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A full-moon eclipse on a winter solstice night

A Crosscut writer who refuses to sleep through this triple-whammy event takes a slideshow of the progress of the eclipse.

It was a much bigger event than the recent Pineapple Express that slammed into the West Coast. On Monday evening we got a triple whammy: a total lunar eclipse of a full moon on the winter solstice. The last time those events coincided was in 1638.

No surprise that both Facebook and Twitter were all over it. With such musical references as “Total eclipse of the heart” and “It’s a marvelous night for a moondance” being posted by my social networking friends, there was no way I was going to sleep through this slice of history. My late evening’s entertainment choices were either sitting through another sappy Falalala Lifetime holiday movie or watching an outdoor spectacle that hadn’t occurred in 372 years. The moon won over the tube.

According to SPACE.com, there were 12 stages in the event that commenced on the evening of Dec. 20 and spilled over into the 21st. It actually started at 9:29 p.m. PST  on Monday, with the moon entering penumbra. I donned my stargazing apparel about an hour later, heading out in a down jacket, fingerless gloves and stuffing my feet into well-worn sheepskin slippers. Looking up in the semi-clear sky high above our house, there she was, the full moon — now entering what is called umbra. 

For the next 45 minutes I roamed around our front yard, catching glimpses of the moon as the fog and clouds forced a game of hide 'n seek. With my Canon G11 strapped around my neck, I clicked on those fleeting moments when Luna exposed herself. Was that just a cloud making a shadow, or part of the eclipse?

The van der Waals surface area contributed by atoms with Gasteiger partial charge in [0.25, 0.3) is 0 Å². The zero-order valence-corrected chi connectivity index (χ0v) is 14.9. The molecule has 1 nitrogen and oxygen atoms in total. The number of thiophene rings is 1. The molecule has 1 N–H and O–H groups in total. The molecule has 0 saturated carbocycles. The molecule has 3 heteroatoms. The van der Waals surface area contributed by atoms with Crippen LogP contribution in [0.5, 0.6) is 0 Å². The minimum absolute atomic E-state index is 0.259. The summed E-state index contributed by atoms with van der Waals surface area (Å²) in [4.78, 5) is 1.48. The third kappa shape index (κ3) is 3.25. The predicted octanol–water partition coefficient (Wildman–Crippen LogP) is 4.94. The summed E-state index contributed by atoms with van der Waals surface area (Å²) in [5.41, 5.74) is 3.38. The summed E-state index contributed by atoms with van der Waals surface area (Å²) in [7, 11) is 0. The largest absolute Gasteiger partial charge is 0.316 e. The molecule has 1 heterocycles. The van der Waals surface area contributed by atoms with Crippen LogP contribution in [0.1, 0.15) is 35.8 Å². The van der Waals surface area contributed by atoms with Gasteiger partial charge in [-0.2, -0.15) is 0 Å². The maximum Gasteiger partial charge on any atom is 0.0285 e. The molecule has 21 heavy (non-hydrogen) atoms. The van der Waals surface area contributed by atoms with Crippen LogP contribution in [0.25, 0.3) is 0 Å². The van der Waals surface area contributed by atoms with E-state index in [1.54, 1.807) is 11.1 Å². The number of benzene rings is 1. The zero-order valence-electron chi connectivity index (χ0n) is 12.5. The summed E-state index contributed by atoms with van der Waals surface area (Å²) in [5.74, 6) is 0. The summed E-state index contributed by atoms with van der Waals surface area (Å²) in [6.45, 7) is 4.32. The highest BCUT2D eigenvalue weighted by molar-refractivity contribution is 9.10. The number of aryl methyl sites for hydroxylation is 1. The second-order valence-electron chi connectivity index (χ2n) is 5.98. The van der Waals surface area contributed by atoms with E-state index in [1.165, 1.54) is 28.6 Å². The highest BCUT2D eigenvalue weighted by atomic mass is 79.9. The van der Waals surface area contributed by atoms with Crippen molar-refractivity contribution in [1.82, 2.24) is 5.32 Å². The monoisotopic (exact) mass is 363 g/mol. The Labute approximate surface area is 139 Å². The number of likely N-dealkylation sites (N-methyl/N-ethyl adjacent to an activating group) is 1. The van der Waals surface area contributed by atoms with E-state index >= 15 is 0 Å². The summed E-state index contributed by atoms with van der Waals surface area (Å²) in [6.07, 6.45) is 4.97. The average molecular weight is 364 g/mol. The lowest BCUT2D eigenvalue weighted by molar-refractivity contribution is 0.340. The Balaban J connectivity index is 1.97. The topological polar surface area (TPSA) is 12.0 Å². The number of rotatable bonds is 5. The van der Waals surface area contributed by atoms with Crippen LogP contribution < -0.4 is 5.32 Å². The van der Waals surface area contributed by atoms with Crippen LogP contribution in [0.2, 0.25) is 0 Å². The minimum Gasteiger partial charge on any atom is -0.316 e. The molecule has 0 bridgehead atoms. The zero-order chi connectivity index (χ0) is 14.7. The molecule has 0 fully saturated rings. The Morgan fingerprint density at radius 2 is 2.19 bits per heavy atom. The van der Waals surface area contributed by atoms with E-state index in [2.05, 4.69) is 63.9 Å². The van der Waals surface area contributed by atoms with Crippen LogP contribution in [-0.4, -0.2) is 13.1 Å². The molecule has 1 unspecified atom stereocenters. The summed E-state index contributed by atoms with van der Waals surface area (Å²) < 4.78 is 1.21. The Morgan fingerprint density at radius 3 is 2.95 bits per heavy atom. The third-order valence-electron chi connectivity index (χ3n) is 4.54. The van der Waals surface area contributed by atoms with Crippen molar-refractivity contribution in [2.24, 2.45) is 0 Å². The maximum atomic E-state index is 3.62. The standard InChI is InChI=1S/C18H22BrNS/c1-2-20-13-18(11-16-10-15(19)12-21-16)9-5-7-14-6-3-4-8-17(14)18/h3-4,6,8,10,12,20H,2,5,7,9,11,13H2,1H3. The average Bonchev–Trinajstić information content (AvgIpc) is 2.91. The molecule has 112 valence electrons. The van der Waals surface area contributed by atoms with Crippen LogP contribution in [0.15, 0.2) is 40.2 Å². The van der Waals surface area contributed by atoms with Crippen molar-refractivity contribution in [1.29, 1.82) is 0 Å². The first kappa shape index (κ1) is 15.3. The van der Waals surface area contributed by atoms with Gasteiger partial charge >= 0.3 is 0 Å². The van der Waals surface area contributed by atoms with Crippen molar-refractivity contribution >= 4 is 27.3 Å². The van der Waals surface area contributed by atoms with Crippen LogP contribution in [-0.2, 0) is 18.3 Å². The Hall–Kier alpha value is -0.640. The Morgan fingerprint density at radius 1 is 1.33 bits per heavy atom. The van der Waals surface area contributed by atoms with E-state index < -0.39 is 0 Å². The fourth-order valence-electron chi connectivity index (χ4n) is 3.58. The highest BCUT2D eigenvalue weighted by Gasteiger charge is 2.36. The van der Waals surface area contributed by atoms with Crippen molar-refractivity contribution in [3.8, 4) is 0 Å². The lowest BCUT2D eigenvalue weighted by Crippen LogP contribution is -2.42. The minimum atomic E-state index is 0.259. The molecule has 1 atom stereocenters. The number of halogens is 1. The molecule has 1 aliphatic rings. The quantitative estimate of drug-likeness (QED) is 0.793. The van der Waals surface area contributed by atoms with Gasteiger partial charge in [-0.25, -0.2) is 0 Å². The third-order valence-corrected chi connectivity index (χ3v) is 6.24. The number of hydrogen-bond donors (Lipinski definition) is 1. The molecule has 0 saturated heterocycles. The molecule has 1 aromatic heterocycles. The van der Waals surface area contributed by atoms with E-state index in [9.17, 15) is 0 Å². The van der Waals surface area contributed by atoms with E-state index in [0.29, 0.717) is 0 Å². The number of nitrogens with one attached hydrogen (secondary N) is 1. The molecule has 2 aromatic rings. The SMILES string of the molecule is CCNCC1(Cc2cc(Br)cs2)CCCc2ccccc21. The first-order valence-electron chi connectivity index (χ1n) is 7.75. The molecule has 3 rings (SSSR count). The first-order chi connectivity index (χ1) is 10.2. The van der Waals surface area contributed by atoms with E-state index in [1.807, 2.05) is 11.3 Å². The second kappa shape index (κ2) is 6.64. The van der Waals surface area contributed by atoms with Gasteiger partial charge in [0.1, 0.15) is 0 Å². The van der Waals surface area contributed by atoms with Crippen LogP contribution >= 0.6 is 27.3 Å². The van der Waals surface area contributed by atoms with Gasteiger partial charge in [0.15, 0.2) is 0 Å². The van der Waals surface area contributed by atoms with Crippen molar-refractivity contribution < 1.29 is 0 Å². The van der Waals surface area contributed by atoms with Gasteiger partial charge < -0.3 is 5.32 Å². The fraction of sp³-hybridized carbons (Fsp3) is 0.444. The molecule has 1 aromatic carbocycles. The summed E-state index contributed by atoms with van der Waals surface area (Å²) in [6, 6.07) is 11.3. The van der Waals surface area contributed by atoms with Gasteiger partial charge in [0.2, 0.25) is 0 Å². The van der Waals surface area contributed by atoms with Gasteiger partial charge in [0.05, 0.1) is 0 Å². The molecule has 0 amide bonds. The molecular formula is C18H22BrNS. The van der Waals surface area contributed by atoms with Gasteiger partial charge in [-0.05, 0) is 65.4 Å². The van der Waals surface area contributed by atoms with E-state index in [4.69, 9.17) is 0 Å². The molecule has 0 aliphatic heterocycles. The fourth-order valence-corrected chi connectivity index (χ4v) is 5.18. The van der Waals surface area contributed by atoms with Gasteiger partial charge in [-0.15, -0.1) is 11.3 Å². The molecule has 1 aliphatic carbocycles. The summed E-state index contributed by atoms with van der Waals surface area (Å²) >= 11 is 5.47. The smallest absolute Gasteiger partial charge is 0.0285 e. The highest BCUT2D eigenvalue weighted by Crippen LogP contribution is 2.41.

I flashed back to the 1950s, when a solar eclipse happened in grade school. Our class of fifth graders had been instructed not to look at the sun with our naked eyes or even sunglasses, for fear of going blind. Petrified of losing our eyesight, we willingly made our own little filters by placing glass pieces over a candle to blacken them with soot and safely look at the sun. No such preparations were needed for this lunar eclipse.

My moon watching continued, but the sky wasn’t on my side. I clicked off a few more shots as a big wall of clouds rolled in, shrouding Luna from view. For me, showtime was over, and I headed back into the house. The wind had picked up and it was getting colder; but tomorrow was the first day of winter, and the days would grow longer.

According to the US Naval Observatory, the next eclipse of the moon that falls on a winter solstice is Dec. 21, 2094. I’ll be 143 years old. Way past my bedtime, for sure.

 

Sue Frause is a Whidbey Island freelance writer and photographer. You can reach her at sue@suefrause.com.


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